Thursday, Dec. 29, 2011 | 2 a.m.
CARSON CITY — The seemingly constant fight over Nevada taxes will be waged in a new way — with an initiative petition to implement a business tax that would raise at least $400 million over two years.
A group, led by the state’s largest labor union, is finalizing legal language before circulating the proposed initiative, according to sources close to the process.
The initiative, which would change state law, will be based on the “margins tax” proposed by Democrats during the 2011 Legislature, according to a source. That tax proposal was modeled after Texas’ “franchise tax,” which was levied on business gross receipts.
Proponents will have to collect 72,000 signatures — 18,000 in each of the state’s four congressional districts. If successful, the proposal would go to the Legislature for consideration in 2013. If the lawmakers don’t pass it within 40 days, it will go to the ballot in 2014 for voters to decide.
Advocates for changing the state’s tax structure and increasing the funding for social services and education hope to build a coalition of support among business leaders, gaming, mining, teachers and labor.
But that hasn’t happened yet.
The AFL-CIO, the state’s largest labor union, is leading the way. One source predicted the coalition would eventually be broad. “It will be just about everybody. Whether they’ll put their name on committee or not, I’m not sure,” the source said.
However, the state’s power brokers, including gaming, mining, the teachers union and AFL-CIO, have been talking about changing the state’s tax structure since the 2011 session ended in June. The challenge: to close the state’s budget deficit of more than $1 billion.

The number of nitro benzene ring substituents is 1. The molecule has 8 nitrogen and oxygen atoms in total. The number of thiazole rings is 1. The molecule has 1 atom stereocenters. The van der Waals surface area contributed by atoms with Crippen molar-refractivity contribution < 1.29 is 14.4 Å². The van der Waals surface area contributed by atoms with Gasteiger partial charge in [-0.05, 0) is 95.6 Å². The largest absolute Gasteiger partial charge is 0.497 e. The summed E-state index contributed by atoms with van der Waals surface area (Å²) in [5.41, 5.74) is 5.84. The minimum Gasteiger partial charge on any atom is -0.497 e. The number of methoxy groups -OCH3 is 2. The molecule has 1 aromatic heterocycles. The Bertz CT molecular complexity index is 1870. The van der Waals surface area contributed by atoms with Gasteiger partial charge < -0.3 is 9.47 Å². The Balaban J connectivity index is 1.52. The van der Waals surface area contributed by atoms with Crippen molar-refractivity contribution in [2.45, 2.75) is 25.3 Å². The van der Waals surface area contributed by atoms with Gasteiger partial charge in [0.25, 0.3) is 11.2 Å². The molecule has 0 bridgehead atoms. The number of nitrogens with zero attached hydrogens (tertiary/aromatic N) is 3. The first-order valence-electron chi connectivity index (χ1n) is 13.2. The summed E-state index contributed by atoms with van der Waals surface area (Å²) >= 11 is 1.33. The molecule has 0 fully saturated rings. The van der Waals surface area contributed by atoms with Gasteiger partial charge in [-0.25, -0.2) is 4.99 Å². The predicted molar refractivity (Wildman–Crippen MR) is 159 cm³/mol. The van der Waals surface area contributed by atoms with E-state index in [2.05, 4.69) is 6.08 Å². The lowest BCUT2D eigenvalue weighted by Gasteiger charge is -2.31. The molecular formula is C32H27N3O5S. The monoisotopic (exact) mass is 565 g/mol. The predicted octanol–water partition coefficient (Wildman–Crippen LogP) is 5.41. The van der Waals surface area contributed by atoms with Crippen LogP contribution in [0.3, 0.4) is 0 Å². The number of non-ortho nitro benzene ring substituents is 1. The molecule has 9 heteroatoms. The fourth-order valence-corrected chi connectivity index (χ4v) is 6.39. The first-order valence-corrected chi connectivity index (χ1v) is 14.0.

At the end of that session, the Legislature re-extended taxes passed in 2009, but did nothing to change the tax structure, which critics say is too dependent on gaming and sales tax.
That led to widespread frustration in the Nevada establishment and a consensus that no tax, even one that was revenue neutral, could pass the Legislature, where it takes a two-thirds majority to raise a tax or fee. (A ballot question only requires a simple majority of voters for it to pass.)
Billy Vassiliadis, lead lobbyist for the Nevada Resort Association and CEO at R&R Partners, a leading Nevada lobbying firm, predicted that labor would be able to collect enough signatures.
Danny Thompson, secretary-treasurer of the AFL-CIO, “has a pretty successful history of qualifying stuff for the ballot,” Vassiliadis said. “So yeah, I would be somewhat confident he’d get that done.”
He said the gaming industry has no position on any proposed initiative.
“There is no quote-unquote industry position. I know several of our folks are frustrated with what’s been an inconsistent base of revenue and the challenges faced every session,” he said. “If you look at the last 10 years, gaming has come to the table a couple times. Some are predisposed (to a broad-based tax). Others will take a more measured approach in supporting tax increases,” Vassiliadis said.
Thompson said he would not comment until the language is finalized.
Initiative proponents can’t file the necessary paperwork with the secretary state’s office to start collecting signatures for the measure until after Jan. 1.
In 2009, when the state faced a massive budget deficit, Democrats waited until the final days of the Legislature to release their tax plans. That was based off the experience in 2003, when former Gov. Kenny Guinn went into the session with a tax plan that was then picked apart.
Although the Legislature raised taxes that year, it did not pass the tax that Guinn advocated. In 2011, Senate Majority Leader Steven Horsford, D-North Las Vegas, and Assembly Speaker John Oceguera, D-Las Vegas, waited until early May, with 30 days left in the session, to propose their $1.2 billion tax package.